The movable contact 58 has a slightly different configuration than that depicted in FIG. 3. Specifically, the movable contact 58 includes the conductive member 78 which has the enlargement 80 thereon and is attached to or formed integrally with a movable conductive rod 110. As was the case with FIG. 3, the enlargement 80 may be a solid member or may comprise a plurality of spring-biased fingers (not shown). In any event, in the normal position of the switch 14 depicted in FIG. 4, good electrical contact between the enlargement 80 and the end 77 of the pocket formed by the cup-shaped member 74, is appropriately ensured. The rod 110 passes through an aperture 112 formed in a stationary conductive body 114. The conductive body 114 is electrically and mechanically attached to, or formed integrally with, an end ferrule 116 which may be similar to the end ferrule 106, except that the end ferrule 116 also contains an aperture 118 for passage of the rod 110 therethrough. The conductive body 114 may contain an annular groove 120 in which is located an appropriate sliding contact structure generally depicted at 122. The sliding contact structure 122 ensures that regardless of the position of the rod 110, the rod and the movable contact 58 carried thereby are always in continuous electrical contact with conductive body 114. The second terminal 22 is electrically and mechanically attached to or otherwise formed integrally with the end ferrule 116. The terminal 22 may contain an aperture 124 for passage of the rod 110 therethrough.
When the power cartridge 72 is ignited and the contacts 56 and 58 separate, as described above with reference to FIG. 3, both the movable contact 58 and the rod 110 are moved rightwardly. The rod 110 may perform an indicating function upon such movement. Specifically, either the rod itself or some mechanism (not shown) operated thereby may provide a visual indication that the device 10 has operated due to opening of the switch 14. Of course the rod 110 may be eliminated or differently configured if such indicating function is not desired. In the event that the rod 110 is present and is intended to perform an indicating function, the remainder of the terminal 22, as well as the mounting facility 34, may require some modification or change to accomodate its movement. Such is believed to be within the skill of the art.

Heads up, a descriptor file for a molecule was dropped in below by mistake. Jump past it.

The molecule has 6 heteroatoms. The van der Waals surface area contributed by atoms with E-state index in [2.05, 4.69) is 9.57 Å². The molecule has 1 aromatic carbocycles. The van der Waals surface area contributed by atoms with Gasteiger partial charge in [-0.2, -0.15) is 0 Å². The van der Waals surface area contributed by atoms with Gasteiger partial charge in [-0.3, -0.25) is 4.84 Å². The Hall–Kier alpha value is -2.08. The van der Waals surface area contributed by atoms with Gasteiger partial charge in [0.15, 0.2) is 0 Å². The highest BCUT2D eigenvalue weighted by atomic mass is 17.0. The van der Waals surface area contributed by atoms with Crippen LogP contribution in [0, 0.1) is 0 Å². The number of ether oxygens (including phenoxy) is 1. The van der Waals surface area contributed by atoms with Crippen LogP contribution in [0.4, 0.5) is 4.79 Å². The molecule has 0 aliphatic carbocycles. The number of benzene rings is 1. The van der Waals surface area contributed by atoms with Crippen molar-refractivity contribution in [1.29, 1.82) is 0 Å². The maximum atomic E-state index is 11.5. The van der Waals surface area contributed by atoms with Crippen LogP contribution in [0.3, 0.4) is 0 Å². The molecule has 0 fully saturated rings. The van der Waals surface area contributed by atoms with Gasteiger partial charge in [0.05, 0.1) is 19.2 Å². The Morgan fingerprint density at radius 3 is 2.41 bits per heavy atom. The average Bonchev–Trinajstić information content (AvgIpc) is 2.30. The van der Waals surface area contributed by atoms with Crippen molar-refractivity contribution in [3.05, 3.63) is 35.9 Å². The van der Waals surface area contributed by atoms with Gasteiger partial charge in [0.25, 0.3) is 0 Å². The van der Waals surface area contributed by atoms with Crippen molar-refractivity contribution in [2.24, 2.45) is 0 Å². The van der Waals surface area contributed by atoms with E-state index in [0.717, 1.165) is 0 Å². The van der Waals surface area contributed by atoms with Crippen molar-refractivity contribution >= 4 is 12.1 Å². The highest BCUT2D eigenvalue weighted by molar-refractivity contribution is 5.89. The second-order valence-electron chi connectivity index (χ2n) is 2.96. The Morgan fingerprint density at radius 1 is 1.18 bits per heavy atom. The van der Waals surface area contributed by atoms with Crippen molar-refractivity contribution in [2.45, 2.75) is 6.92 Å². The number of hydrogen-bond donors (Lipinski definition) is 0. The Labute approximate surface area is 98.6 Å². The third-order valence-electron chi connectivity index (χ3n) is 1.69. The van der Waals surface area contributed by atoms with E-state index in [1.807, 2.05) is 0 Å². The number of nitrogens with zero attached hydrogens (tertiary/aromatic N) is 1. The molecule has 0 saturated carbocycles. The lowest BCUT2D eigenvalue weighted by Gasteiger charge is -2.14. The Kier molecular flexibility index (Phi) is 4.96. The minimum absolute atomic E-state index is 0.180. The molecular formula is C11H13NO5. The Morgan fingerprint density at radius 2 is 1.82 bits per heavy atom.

The fuse 12 may be located within an annular volume 126 defined between the housing 100 and the housing 19. If the fuse 12 is so located, the coaxial arrangement of the fuse 12 and the switch 14 described above is conveniently achieved.
The fuse 12 may include a fusible element 128 wound about an appropriate support 130 which may be attached to or formed integrally with the housing 100. The fusible element 128 may be a wire, or a ribbon, the latter being either helically flat-wound or edge-wound about the support 130. A more detailed description of such a fusible element 128 and support 130 may be found in commonly assigned U.S. Pat. No. 4,057,775 to Biller. The annular volume or compartment 126 defined between the housings 19 and 100 may be filled with a fulgurite-forming, particulate, arc-quenching medium such as silica or quartz sand 132 which surrounds the fusible element 128. Respective ends of the fusible element 128 are attached to respective conductive members such as the base portion 104 and the conductive body 114 in any convenient fashion (not shown). Accordingly, the fusible element 128 coaxially surrounds various elements of the first current path 68, including the contacts 56 and 58, the piston 82 and the conductive body 114, as well as the fixed line of direction of movement apart of contacts 56 and 58. Also, the fusible element 128 defines the second current path 70 in shunt with the contacts 56 and 58 and with the gap 66 opened therebetween following ignition of the power cartridge 72.
As noted earlier, FIG. 4 depicts a "side break" switch 14 in which only the contact 58 moves while the contact 56 remains stationary. FIG. 5 on the other hand, which shows another embodiment of the switch 14, is a so-called "center break" switch 14 utilizing the principles of the present invention. FIG. 5 uses reference numerals which are the same as those used in FIGS. 1 through 4 where possible, even though some slight structural differences between FIG. 5 and the earlier Figures may exist.